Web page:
Mother felt that things were rushing about her from another world. She was vaguely conscious—deliciously, bewilderingly—of having heard this all before. Imaginative folk have built the certainty of a previous existence upon evidence as slight; for actual scenery came with it, and she saw dim forest trees, and figures hovering in the background, and bright atmosphere, and fields of brilliant stars. She felt happy and shining, light as a feather, too. It all was just beyond her reach, though; she could not recover it properly. 'It must have been a dream she told me,' was her conclusion, referring to Mlle. Lemaire. Her old friend was in it somewhere or other. She felt sure of that.

She hardly heard, indeed, the silly lines her husband read aloud to the children. She liked the sound of his voice, though; it suggested music she had known far away—in her childhood.

'It's high spirits really,' whispered Rogers, sitting beside her in the window. 'It's a sort of overflow from his story. He can't do that kind of rhyme a bit, but it's an indication—-'

'You think he's got a fine big story this time?' she asked under her breath; and Cousin Henry's eyes twinkled keenly as he gave a significant nod and answered: 'Rather! Can't you feel the splendour all about him, the strength, the harmony!'

She leaped at the word. Harmony exactly described this huge new thing that had come into the family, into the village, into the world. The feeling that they all were separate items, struggling for existence one against the other, had gone for ever. Life seemed now a single whole, an enormous pattern. Every one fitted in. There was effort— wholesome jolly effort, but no longer the struggle or fighting that were ugly. To 'live carelessly' was possible and right because the pattern was seen entire. It was to live in the whole.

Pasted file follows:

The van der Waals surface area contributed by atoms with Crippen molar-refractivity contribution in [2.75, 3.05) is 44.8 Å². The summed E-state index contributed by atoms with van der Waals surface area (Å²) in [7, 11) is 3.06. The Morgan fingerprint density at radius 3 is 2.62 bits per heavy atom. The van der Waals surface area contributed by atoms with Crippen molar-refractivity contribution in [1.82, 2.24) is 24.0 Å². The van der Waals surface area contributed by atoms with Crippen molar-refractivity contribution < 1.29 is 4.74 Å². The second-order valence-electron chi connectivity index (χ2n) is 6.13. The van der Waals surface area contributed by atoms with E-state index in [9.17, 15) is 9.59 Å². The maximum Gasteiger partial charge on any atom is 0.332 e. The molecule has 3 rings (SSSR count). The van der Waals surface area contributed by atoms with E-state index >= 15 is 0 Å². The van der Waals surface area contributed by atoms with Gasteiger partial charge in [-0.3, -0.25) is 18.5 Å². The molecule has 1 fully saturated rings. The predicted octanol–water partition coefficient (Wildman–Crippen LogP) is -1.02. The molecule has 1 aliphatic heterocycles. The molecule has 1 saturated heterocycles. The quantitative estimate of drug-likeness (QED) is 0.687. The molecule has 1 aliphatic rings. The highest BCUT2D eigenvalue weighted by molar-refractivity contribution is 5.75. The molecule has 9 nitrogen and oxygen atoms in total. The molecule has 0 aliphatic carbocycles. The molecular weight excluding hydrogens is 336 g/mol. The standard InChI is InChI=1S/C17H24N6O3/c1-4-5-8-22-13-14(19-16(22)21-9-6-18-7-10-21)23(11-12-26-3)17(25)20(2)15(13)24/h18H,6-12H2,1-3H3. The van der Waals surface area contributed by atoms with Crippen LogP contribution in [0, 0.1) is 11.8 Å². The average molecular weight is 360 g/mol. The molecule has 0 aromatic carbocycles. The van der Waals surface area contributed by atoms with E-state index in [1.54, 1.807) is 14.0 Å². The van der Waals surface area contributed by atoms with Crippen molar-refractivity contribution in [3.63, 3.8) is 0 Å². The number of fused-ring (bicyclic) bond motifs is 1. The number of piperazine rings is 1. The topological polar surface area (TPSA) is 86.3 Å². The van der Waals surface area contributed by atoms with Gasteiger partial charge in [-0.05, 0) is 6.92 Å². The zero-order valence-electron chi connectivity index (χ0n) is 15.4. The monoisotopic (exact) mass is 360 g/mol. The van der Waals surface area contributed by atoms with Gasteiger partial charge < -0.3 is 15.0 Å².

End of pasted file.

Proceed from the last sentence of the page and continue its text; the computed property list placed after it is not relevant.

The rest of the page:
'Harmony,' she repeated to herself, with a great swelling happiness in her heart, 'that's the nunculus of the matter.'

'The what?' he asked, overhearing her.

'The nunculus,' she repeated bravely, seeing the word in her mind, yet unable to get it quite. Rogers did not correct her.

'Rather,' was all he said. 'Of course it is.' What did the pronunciation of a word matter at such a time? Her version even sounded better than the original. Mother saw things bigger! Already she was becoming creative!

'And you're the one who brought it,' she continued, but this time so low that he did not catch the words. 'It's you, your personality, your thinking, your atmosphere somehow that have brought this gigantic sense of peace and calm security which are au fond nothing but the consciousness of harmony and the power of seeing ugly details in their proper place—in a single coup d'oeil—and understanding them as parts of a perfect whole.'

It was her thought really running on; she never could have found the words like that. She thought in French, too, for one thing. And, in any case, Rogers could not have heard her, for he was listening now to the uproar of the children as they criticised Daddy's ridiculous effusion. A haystack, courted in vain by zephyrs, but finally taken captive by an equinoctial gale, strained nonsense too finely for their sense of what was right and funny. It was the pictures he now drew in the book that woke their laughter. He gave the stack a physiognomy that they recognised.

'But, Mother, he's making it look like you!' cried Monkey—only Mother was too far away in her magnificent reverie to reply intelligently.

I know her; she's my friend,' she answered vaguely. 'So it's all right.'

'Majestic Haystack'—it was the voice of the wind addressing her:—

'Majestic Haystack, Empress of my life, Your ample waist Just fits the gown I fancy for my wife, And suits my taste; Yet there you stand, flat-footed, square and deep, An unresponsive, elephantine heap, Coquetting with the stars while I'm asleep, O cruel Stack!

Coy, silent Monster, Matron of the fields, I sing to you; And all the fondest love that summer yields I bring to you; Yet there you squat, immense in your disdain, Heedless of all the tears of streaming rain My eyes drip over you—your breathless swain; O stony Stack!

Stupendous Maiden, sweetest when oblong, Does inner flame Now smoulder in thy soul to hear my song Repeat thy name? Or does thy huge and ponderous heart object The advances of my passion, and reject My love because it's airy and elect? O wily Stack!